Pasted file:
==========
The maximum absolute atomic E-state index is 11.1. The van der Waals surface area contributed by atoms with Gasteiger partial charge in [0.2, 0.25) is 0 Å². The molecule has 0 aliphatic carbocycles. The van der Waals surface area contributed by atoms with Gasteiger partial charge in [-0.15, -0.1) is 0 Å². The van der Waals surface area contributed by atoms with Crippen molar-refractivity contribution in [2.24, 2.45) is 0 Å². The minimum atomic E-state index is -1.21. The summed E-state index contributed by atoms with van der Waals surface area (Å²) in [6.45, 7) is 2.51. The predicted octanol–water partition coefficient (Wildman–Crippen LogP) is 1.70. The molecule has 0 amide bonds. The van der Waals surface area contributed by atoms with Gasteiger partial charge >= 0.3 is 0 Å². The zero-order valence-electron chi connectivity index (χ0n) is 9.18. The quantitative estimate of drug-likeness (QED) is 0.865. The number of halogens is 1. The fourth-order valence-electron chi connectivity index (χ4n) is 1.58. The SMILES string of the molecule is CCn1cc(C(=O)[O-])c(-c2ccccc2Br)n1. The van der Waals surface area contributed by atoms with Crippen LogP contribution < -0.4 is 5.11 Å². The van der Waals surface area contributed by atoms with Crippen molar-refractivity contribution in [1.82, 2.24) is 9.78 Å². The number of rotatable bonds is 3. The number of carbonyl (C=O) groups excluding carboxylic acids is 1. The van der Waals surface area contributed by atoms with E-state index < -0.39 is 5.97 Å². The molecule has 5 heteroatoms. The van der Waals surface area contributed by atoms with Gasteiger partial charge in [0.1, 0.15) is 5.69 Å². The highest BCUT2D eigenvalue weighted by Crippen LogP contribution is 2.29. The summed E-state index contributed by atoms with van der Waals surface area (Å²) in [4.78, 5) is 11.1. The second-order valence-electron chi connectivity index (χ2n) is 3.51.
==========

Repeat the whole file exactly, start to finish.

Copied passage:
The maximum absolute atomic E-state index is 11.1. The van der Waals surface area contributed by atoms with Gasteiger partial charge in [0.2, 0.25) is 0 Å². The molecule has 0 aliphatic carbocycles. The van der Waals surface area contributed by atoms with Gasteiger partial charge in [-0.15, -0.1) is 0 Å². The van der Waals surface area contributed by atoms with Crippen molar-refractivity contribution in [2.24, 2.45) is 0 Å². The minimum atomic E-state index is -1.21. The summed E-state index contributed by atoms with van der Waals surface area (Å²) in [6.45, 7) is 2.51. The predicted octanol–water partition coefficient (Wildman–Crippen LogP) is 1.70. The molecule has 0 amide bonds. The van der Waals surface area contributed by atoms with Gasteiger partial charge >= 0.3 is 0 Å². The zero-order valence-electron chi connectivity index (χ0n) is 9.18. The quantitative estimate of drug-likeness (QED) is 0.865. The number of halogens is 1. The fourth-order valence-electron chi connectivity index (χ4n) is 1.58. The SMILES string of the molecule is CCn1cc(C(=O)[O-])c(-c2ccccc2Br)n1. The van der Waals surface area contributed by atoms with Crippen LogP contribution < -0.4 is 5.11 Å². The van der Waals surface area contributed by atoms with Crippen molar-refractivity contribution in [1.82, 2.24) is 9.78 Å². The number of rotatable bonds is 3. The number of carbonyl (C=O) groups excluding carboxylic acids is 1. The van der Waals surface area contributed by atoms with E-state index < -0.39 is 5.97 Å². The molecule has 5 heteroatoms. The van der Waals surface area contributed by atoms with Gasteiger partial charge in [0.1, 0.15) is 5.69 Å². The highest BCUT2D eigenvalue weighted by Crippen LogP contribution is 2.29. The summed E-state index contributed by atoms with van der Waals surface area (Å²) in [4.78, 5) is 11.1. The second-order valence-electron chi connectivity index (χ2n) is 3.51.